We believe in creating a real and valuable experience for our customers to enhance their holiday whilst providing benefit to the local community. 100% of our guides and drivers in Morocco are local people as are all our trekking and desert guides. Our Head Guide, Houceine, regularly reviews our small team of guides to test their local knowledge and guiding abilities. We believe that a local licensed guide offers more insight on the High Atlas region and Berber people as well as enhancing the local economy. This is preferable and safer, in our opinion, than sending a guide from outside the area, whether that is the UK or even elsewhere in Morocco.
Most of the riads we use are locally owned or are partnerships with a European owner and a Moroccan National as are all of the hotels/riads in the mountains and south of Morocco. We prefer to recommend smaller, locally owned hotels and riads rather than large, impersonal hotel chains. Even those riads and small hotels we use which are owned by foreign individuals will employ local staff, buy all food and materials and services locally.
Our two main desert suppliers are operated by local people. Employment, in both cases, is local and profits are ploughed back into the local community. This allows Lahcen from the Fibule du Draa to devote time and resources to his association which provides sports facilities for the youth of the region. On most of our desert trips we include a visit to the pottery co-operative at Tamegroute where customers can purchase souvenirs from pottery made on site in a very traditional manner.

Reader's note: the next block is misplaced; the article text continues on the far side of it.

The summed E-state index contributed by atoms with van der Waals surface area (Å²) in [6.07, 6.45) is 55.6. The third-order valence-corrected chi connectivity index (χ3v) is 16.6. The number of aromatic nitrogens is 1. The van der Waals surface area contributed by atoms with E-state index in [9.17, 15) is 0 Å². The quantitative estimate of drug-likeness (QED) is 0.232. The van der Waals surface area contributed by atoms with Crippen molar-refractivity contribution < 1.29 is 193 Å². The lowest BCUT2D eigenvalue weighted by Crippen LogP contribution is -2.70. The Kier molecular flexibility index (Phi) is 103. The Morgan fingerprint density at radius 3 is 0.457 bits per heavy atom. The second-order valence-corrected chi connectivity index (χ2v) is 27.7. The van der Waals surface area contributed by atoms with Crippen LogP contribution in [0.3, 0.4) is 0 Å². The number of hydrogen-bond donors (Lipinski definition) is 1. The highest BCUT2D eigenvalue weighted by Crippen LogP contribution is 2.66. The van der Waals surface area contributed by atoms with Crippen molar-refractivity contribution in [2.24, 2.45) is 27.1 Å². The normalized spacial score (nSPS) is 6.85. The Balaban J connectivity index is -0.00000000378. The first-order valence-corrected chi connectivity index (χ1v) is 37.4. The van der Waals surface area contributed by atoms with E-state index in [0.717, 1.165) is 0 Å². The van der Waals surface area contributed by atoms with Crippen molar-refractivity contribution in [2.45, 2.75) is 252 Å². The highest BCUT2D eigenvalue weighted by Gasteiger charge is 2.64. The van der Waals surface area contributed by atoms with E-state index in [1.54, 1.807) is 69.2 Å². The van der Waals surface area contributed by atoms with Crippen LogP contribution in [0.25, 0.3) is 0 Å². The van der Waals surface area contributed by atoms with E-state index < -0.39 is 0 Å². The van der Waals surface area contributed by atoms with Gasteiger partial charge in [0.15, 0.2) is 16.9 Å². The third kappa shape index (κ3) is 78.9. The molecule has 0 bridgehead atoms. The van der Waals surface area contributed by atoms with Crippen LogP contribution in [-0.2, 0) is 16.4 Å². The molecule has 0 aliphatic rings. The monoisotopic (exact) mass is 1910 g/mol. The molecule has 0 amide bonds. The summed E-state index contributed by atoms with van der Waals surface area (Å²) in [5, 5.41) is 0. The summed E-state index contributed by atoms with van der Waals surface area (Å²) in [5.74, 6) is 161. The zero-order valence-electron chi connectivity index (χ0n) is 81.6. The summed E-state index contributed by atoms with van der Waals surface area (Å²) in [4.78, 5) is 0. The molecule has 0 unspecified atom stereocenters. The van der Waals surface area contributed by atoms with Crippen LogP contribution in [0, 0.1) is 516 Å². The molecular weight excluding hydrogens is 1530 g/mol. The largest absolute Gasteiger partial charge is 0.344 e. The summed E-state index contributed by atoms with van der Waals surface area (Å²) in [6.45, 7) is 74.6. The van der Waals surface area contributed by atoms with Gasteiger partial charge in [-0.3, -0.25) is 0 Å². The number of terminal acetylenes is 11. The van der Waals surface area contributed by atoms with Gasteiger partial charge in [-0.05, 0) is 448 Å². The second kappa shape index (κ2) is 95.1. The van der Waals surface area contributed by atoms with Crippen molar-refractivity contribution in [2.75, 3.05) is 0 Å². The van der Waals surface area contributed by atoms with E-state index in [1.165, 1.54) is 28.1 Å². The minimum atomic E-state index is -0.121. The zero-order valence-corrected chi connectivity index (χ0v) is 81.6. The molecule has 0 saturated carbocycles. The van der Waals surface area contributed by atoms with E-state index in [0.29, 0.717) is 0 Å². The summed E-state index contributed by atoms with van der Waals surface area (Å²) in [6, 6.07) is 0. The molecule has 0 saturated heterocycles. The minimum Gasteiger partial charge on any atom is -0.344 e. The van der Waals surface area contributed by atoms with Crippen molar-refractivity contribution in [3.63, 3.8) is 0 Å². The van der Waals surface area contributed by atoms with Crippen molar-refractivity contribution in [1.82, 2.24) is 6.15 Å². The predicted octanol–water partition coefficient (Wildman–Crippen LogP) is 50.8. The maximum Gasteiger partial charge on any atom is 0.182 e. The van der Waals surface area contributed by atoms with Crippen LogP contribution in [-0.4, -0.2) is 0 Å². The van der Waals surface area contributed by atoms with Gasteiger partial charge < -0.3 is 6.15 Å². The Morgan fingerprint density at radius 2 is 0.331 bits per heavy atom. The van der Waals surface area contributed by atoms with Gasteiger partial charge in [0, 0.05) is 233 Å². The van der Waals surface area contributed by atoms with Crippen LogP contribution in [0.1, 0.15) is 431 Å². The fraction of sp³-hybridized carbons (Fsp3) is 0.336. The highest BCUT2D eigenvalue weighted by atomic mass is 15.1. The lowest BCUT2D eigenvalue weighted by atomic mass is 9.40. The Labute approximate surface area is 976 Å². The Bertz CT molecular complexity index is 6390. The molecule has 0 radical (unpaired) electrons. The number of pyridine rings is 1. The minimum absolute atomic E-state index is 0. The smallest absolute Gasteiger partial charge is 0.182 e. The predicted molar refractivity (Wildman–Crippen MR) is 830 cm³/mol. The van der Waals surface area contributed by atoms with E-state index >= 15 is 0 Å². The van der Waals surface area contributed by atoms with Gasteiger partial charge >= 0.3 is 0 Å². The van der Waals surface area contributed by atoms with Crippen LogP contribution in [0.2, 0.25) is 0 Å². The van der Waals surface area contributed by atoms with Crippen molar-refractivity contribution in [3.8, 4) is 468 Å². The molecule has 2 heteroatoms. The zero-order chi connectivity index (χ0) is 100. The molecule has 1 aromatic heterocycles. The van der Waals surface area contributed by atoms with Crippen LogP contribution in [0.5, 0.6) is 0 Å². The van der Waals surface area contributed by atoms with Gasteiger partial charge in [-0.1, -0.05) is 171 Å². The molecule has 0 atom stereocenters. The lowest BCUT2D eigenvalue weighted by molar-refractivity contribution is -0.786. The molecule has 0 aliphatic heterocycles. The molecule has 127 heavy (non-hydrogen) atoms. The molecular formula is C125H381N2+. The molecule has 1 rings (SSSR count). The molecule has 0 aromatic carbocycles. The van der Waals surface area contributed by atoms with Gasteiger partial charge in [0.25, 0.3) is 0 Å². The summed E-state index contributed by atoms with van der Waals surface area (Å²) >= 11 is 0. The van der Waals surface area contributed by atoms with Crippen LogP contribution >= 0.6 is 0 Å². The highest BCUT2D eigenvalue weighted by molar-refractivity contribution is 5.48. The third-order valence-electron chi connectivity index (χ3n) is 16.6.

We support the work of SPANA, which supports a mule treatment centre in Imlil. Mules are an integral part of our trekking programme and provide a livelihood to local people.
Public Holidays 2018
January 1st (New Year's Day)
January 11th (Manifesto of Independence)
May 1st (International Labour Day)
15th May - 14th June RAMADAN
June 15th - End of Ramadan
July 29th (Coronation Day),
August 14th (Allegiance Day)
August 20th (Anniversary of the King & the People’s revolution)
August 21st (King Mohammed’s birthday)
September 11th Fatih Muharram (Islamic New Year)
November 6th Green March Day
November 18th Independence Day
November 20th Eid Al Mawled
Moroccan National Tourist Office
205 Regent Street, London - W1R 7DE
(0207) 437 0073
British Embassy in Morocco
B.P. 45, 17, Av. de la Tour Hassan, Rabat
Tel: 053 772 9696
Embassy of Morocco
49, Queen's Gate Gardens - SW7 5NE
(0207) 581 5001